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China to Expand Subsistence Allowance System to All Rural Poor

The Chinese government will expand the subsistence allowance system to all rural poor, Premier Wen Jiabao announced at the opening ceremony of the Fifth Session of the Tenth National People's Congress (NPC) in Beijing on Monday.


The plan is expected to bring a poverty-stricken population of about 23.7 million under the social security net.


"We will set up a nationwide basic minimum cost of living allowance system this year for rural residents, which has great and far-reaching significance for promoting social fairness and building a harmonious society," Wen told 2,890 NPC deputies assembled at the Great Hall of the People.


NPC deputy Fu Qiping, a village head from Ningbo, Zhejiang Province, said the government's decision to cover all the rural poor under the social security net represents a "big step in poverty alleviation for the vast rural population."


About 23.65 million rural residents living in "abject poverty" in China by the end of 2006 with an annual per capita income less than 683 yuan (US$87.6) according to statistics of the State Council Leading Group of Office of Poverty Alleviation and Development.


Premier Wen said all local governments should set reasonable eligibility requirements for the allowances and a reasonable allowances level based on local conditions.


"Areas with financial difficulties will receive appropriate assistance from the central government budget," Wen said.


According to Wu Jianmin, spokesman of the annual session of the CPPCC National Committee that opened on March 3, an annual funding of six billion yuan (US$780 million) can make nationwide rural subsistence allowance system possible, given the annual average subsistence allowance of 300 yuan (US$39) in 2005 among pilot areas.


Experts believed that extending the subsistence allowance network to all rural poor would entitle them to the benefits of the country's economic boom, and help narrow the disparities between cities and rural areas.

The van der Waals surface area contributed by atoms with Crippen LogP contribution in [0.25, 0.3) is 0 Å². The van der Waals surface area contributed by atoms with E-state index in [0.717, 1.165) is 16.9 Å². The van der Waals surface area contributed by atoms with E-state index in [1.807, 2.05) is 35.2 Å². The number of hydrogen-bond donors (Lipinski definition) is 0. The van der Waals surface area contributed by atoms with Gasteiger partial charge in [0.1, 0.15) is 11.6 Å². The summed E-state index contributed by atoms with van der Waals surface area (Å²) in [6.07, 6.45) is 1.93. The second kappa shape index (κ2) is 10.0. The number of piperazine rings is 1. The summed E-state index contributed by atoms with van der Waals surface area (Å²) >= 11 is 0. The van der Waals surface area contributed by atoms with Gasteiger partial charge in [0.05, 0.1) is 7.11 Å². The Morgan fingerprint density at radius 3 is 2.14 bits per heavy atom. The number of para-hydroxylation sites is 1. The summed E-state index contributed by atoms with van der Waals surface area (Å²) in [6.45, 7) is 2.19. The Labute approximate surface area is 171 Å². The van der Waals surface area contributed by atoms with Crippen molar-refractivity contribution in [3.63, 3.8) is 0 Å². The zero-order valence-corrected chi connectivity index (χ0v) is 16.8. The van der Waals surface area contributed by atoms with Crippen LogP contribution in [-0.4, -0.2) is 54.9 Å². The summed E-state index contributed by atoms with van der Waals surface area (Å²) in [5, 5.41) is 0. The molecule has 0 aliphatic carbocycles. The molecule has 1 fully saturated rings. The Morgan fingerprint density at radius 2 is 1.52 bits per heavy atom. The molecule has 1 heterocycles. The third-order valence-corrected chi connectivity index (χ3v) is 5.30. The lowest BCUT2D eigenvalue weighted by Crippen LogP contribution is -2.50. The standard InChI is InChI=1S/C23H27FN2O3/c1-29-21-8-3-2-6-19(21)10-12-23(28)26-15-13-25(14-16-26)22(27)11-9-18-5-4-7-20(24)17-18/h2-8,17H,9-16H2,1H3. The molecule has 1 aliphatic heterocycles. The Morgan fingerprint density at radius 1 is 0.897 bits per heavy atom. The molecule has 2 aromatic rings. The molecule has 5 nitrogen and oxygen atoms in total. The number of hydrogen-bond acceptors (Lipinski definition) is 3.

Rural residents' per-capita basic income is only one third of the per-capita disposable income of urbanites in China. Considering the social security system urban citizens enjoy and the rural farming cost, the real income gap between urban and rural population can mount to five to six times.


"The rural poor are the most vulnerable population who must be taken care of in the country's drive to build a harmonious society," said Fan Gang, director of the National Economic Research Institute.


China's social security system has covered the majority of urban citizens, while migrant workers in cities and rural dwellers, who risk accidents and diseases, are not under the umbrella of social security.


The 44-year-old Hou Zhengyun from Weiyao Village of Tianying County in Anhui Province has tasted the plight of lacking subsistence allowance. Years of suffering from bronchitis and pneumonia have cost her an annual medical cost of 3,000 yuan (US$390) against a meager yearly income of 4,000 yuan (US$519) from the three-mu (0.2 hectare) farmland.


Without a subsistence allowance, her family of a crippled husband and two drop-out daughters shouldered over 20,000 yuan (US$2,597) debt.


"We must not leave the rural population of some 900 million outside the dynamic economic development drive. Prosperity should be shared by all social members who have contributed a lot to the reform," said Fan Gan.


In particular, the allowance will help those who have lost their farmlands to development projects, he said.


Forty million farmers have lost their land over the past decade due to urbanization, with another 15 million to suffer a similar fate over the next five years, according to a report from the Ministry of Labor and Social Security in July, 2006.


(Xinhua News Agency March 5, 2007)

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